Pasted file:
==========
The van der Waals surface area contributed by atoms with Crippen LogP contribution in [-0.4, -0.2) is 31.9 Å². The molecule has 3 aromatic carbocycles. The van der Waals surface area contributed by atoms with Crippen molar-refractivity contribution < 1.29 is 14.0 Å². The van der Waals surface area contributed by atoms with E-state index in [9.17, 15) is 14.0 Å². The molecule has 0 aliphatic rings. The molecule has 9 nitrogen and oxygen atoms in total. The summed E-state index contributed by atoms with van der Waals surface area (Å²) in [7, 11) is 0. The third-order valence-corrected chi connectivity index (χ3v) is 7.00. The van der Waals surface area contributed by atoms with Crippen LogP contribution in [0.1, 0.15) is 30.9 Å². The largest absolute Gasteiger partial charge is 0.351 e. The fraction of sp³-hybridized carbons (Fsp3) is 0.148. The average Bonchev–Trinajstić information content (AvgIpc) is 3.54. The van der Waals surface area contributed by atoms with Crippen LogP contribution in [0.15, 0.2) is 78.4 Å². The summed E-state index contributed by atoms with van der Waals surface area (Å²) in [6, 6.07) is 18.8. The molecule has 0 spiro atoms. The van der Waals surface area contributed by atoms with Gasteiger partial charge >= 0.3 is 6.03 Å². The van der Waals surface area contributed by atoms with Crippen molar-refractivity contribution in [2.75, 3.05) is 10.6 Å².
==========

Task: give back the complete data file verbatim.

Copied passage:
The van der Waals surface area contributed by atoms with Crippen LogP contribution in [-0.4, -0.2) is 31.9 Å². The molecule has 3 aromatic carbocycles. The van der Waals surface area contributed by atoms with Crippen molar-refractivity contribution < 1.29 is 14.0 Å². The van der Waals surface area contributed by atoms with E-state index in [9.17, 15) is 14.0 Å². The molecule has 0 aliphatic rings. The molecule has 9 nitrogen and oxygen atoms in total. The summed E-state index contributed by atoms with van der Waals surface area (Å²) in [7, 11) is 0. The third-order valence-corrected chi connectivity index (χ3v) is 7.00. The van der Waals surface area contributed by atoms with Crippen LogP contribution in [0.1, 0.15) is 30.9 Å². The largest absolute Gasteiger partial charge is 0.351 e. The fraction of sp³-hybridized carbons (Fsp3) is 0.148. The average Bonchev–Trinajstić information content (AvgIpc) is 3.54. The van der Waals surface area contributed by atoms with Crippen LogP contribution in [0.15, 0.2) is 78.4 Å². The summed E-state index contributed by atoms with van der Waals surface area (Å²) in [6, 6.07) is 18.8. The molecule has 0 spiro atoms. The van der Waals surface area contributed by atoms with Gasteiger partial charge >= 0.3 is 6.03 Å². The van der Waals surface area contributed by atoms with Crippen molar-refractivity contribution in [2.75, 3.05) is 10.6 Å².